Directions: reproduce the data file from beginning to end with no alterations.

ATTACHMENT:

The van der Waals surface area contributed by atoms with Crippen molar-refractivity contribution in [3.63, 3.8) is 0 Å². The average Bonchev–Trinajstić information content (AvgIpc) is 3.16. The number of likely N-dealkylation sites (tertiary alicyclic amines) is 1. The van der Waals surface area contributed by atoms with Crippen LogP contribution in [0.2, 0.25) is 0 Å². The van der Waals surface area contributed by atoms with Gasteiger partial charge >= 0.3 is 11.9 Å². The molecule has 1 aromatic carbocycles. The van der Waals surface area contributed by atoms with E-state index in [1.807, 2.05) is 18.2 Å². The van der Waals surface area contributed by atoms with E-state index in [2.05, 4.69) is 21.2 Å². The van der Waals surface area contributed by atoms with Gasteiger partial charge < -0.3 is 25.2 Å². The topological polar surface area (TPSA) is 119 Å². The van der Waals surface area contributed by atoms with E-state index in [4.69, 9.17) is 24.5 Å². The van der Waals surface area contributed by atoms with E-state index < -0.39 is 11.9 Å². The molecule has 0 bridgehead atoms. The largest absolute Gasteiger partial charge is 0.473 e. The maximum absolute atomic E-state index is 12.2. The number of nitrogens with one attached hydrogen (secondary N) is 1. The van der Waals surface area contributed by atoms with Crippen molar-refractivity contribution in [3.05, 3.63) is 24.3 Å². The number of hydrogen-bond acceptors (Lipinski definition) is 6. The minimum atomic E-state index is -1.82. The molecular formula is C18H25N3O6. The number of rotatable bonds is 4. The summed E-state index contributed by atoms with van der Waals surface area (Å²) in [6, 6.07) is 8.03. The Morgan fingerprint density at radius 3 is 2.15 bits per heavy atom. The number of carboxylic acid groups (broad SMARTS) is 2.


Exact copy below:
The van der Waals surface area contributed by atoms with Crippen molar-refractivity contribution in [3.63, 3.8) is 0 Å². The average Bonchev–Trinajstić information content (AvgIpc) is 3.16. The number of likely N-dealkylation sites (tertiary alicyclic amines) is 1. The van der Waals surface area contributed by atoms with Crippen LogP contribution in [0.2, 0.25) is 0 Å². The van der Waals surface area contributed by atoms with Gasteiger partial charge >= 0.3 is 11.9 Å². The molecule has 1 aromatic carbocycles. The van der Waals surface area contributed by atoms with E-state index in [1.807, 2.05) is 18.2 Å². The van der Waals surface area contributed by atoms with E-state index in [2.05, 4.69) is 21.2 Å². The van der Waals surface area contributed by atoms with Gasteiger partial charge < -0.3 is 25.2 Å². The topological polar surface area (TPSA) is 119 Å². The van der Waals surface area contributed by atoms with E-state index in [4.69, 9.17) is 24.5 Å². The van der Waals surface area contributed by atoms with E-state index < -0.39 is 11.9 Å². The molecule has 0 bridgehead atoms. The largest absolute Gasteiger partial charge is 0.473 e. The maximum absolute atomic E-state index is 12.2. The number of nitrogens with one attached hydrogen (secondary N) is 1. The van der Waals surface area contributed by atoms with Crippen molar-refractivity contribution in [3.05, 3.63) is 24.3 Å². The number of hydrogen-bond acceptors (Lipinski definition) is 6. The minimum atomic E-state index is -1.82. The molecular formula is C18H25N3O6. The number of rotatable bonds is 4. The summed E-state index contributed by atoms with van der Waals surface area (Å²) in [6, 6.07) is 8.03. The Morgan fingerprint density at radius 3 is 2.15 bits per heavy atom. The number of carboxylic acid groups (broad SMARTS) is 2.